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Volcanic eruptions cripple mountain communities in North Sumatra

Adventist schools sheltering displaced families; January 25 offering to go toward relief efforts

Volcanic eruptions cripple mountain communities in North Sumatra

Joseph Peranginangin, president of the church’s West Indonesian Union Mission, visits Berastepu, a village in Indonesia’s North Sumatra province, where the farmlands of Adventists were destroyed by volcanic ash. Mount Sinabang, in the background, has been erupting all month. [photo courtesy Southern Asia-Pacific Division]

Seventh-day Adventist schools in West Indonesia are among institutions serving as shelters in the wake of a series of major volcanic eruptions that displaced more than 25,000 people and left nearby villages mired in ash and mud.

Mount Sinabung in North Sumatra erupted several times last week, spewing lava, volcanic ash and gases as high as 16,000 feet (5,000 meters) in the air and affecting communities well outside the established danger zone surrounding the volcano.

The mountain has erupted intermittently since September, with activity intensifying this month. Local sources say lava has flowed continuously since mid-January, with more than 200 eruptions reported in one week.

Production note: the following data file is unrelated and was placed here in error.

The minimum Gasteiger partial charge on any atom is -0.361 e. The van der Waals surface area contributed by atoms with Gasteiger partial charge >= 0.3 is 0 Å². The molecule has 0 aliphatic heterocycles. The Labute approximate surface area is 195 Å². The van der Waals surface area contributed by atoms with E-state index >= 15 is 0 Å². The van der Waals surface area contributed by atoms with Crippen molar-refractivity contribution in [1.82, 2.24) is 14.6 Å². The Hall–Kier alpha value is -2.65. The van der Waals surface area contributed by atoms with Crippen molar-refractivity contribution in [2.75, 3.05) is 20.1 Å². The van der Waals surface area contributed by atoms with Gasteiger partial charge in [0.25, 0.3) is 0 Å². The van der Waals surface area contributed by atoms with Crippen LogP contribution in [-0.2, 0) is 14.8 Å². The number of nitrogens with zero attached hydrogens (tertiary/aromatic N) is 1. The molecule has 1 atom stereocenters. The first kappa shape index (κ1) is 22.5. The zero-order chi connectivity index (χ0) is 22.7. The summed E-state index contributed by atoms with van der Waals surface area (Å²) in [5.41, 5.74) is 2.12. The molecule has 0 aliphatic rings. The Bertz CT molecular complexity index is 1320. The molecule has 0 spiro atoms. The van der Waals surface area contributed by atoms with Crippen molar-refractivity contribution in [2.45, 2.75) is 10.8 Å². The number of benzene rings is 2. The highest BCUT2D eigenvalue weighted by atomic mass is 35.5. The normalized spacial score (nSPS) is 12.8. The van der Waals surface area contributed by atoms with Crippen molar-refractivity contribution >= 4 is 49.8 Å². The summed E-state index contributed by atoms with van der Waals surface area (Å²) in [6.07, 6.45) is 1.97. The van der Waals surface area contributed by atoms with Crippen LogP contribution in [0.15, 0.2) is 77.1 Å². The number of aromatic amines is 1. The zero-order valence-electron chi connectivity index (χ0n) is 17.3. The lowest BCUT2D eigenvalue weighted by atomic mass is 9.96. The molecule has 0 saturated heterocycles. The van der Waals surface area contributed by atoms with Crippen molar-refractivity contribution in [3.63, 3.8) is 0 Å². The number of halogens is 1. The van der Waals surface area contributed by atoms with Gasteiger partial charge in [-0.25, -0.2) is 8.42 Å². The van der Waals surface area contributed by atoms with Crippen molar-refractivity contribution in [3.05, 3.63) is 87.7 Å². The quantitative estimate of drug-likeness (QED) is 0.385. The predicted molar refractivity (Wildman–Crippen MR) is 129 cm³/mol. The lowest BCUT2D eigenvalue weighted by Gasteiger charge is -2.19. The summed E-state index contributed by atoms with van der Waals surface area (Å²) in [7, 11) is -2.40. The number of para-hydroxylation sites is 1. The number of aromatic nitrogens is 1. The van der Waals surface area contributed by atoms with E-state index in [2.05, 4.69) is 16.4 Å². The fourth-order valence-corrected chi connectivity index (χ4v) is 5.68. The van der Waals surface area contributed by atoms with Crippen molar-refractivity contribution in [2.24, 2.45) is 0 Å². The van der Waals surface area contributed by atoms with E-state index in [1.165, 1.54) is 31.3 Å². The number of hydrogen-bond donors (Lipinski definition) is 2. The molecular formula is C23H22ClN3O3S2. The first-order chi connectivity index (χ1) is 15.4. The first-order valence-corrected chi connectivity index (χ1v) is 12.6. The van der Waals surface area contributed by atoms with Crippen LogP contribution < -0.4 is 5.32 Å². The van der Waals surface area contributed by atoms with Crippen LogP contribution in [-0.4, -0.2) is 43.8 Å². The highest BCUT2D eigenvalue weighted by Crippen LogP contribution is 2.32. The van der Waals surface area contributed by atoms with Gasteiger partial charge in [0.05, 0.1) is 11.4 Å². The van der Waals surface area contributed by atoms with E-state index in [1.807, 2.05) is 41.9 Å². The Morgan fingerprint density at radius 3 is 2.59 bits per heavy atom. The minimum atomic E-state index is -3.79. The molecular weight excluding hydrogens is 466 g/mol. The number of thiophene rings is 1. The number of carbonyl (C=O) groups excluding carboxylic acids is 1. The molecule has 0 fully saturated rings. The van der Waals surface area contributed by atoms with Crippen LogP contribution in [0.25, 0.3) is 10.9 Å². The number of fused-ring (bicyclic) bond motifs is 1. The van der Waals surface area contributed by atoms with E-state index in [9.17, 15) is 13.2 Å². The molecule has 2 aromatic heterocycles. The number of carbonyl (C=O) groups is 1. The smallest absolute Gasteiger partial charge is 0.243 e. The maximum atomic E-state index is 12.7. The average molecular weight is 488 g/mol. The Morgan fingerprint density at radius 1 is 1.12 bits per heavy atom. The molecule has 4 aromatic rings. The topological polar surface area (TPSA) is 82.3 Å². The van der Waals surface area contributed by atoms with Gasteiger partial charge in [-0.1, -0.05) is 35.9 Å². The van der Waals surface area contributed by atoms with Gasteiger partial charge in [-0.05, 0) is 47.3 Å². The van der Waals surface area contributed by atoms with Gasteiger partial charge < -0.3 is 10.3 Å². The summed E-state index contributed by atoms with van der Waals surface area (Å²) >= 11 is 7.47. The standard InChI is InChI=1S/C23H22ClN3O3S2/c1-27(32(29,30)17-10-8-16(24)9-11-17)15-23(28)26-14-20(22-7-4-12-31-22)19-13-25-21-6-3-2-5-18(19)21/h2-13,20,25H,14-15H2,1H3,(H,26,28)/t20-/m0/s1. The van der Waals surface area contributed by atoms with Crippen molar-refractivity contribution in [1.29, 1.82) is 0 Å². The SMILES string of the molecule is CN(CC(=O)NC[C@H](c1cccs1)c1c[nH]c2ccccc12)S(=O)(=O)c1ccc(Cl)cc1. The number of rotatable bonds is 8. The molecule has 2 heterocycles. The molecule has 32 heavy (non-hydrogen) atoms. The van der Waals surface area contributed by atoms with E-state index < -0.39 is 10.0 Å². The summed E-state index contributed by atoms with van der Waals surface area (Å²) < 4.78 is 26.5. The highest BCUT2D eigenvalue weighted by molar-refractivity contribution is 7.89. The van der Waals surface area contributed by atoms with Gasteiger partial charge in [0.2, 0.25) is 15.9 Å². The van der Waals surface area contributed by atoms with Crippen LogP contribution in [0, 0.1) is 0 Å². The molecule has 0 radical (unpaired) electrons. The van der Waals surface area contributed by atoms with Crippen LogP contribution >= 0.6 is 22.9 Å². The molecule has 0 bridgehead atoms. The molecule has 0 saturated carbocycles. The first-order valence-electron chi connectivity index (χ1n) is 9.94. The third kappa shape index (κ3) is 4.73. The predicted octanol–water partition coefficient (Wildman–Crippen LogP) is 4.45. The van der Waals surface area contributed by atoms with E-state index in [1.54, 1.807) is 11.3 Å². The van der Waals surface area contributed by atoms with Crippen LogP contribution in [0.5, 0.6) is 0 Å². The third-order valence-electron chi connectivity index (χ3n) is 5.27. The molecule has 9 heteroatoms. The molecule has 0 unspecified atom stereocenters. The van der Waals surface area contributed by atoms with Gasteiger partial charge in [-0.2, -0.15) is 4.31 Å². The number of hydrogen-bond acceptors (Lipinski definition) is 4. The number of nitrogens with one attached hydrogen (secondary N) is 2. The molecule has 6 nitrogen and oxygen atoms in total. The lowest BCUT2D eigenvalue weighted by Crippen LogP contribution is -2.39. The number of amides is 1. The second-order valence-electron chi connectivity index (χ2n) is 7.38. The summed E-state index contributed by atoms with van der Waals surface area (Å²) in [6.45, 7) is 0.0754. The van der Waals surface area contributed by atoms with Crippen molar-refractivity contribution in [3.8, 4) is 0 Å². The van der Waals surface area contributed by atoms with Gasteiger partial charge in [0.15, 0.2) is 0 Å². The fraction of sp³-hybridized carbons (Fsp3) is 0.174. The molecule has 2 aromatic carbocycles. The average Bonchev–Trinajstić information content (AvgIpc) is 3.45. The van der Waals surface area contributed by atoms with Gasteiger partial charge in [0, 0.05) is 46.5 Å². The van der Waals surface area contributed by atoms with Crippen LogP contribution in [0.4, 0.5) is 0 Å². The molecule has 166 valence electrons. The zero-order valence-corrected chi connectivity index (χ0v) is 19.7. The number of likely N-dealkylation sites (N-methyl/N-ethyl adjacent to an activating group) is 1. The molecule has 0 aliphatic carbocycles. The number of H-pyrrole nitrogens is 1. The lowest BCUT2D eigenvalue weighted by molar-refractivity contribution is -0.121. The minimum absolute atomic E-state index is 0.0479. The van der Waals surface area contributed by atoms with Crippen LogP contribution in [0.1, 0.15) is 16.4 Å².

Three of the 37 Adventist churches near Mount Sinabung withstood damage in the latest series of eruptions, local church leaders said.

“With continuing eruptions, damage assessment is not an option, so it’s difficult to determine the extent of the damage to churches and homes,” said Adventist pastor Trisawaty Sinuhaji.

Adventist schools in Sumbul Kaban Jahe are accommodating an estimated 700 displaced people. Medicine, blankets, clothing and clean water are all urgent needs, church leaders said. 

Adventist churches in West Indonesia on January 25 collected offerings to assist families displaced by the eruption. Offerings will also go toward those affected by flooding in Jakarta and Manado earlier this month.

Mount Sinabung is one of 130 active volcanoes in Indonesia. Prior to 2010, the volcano had been dormant for centuries.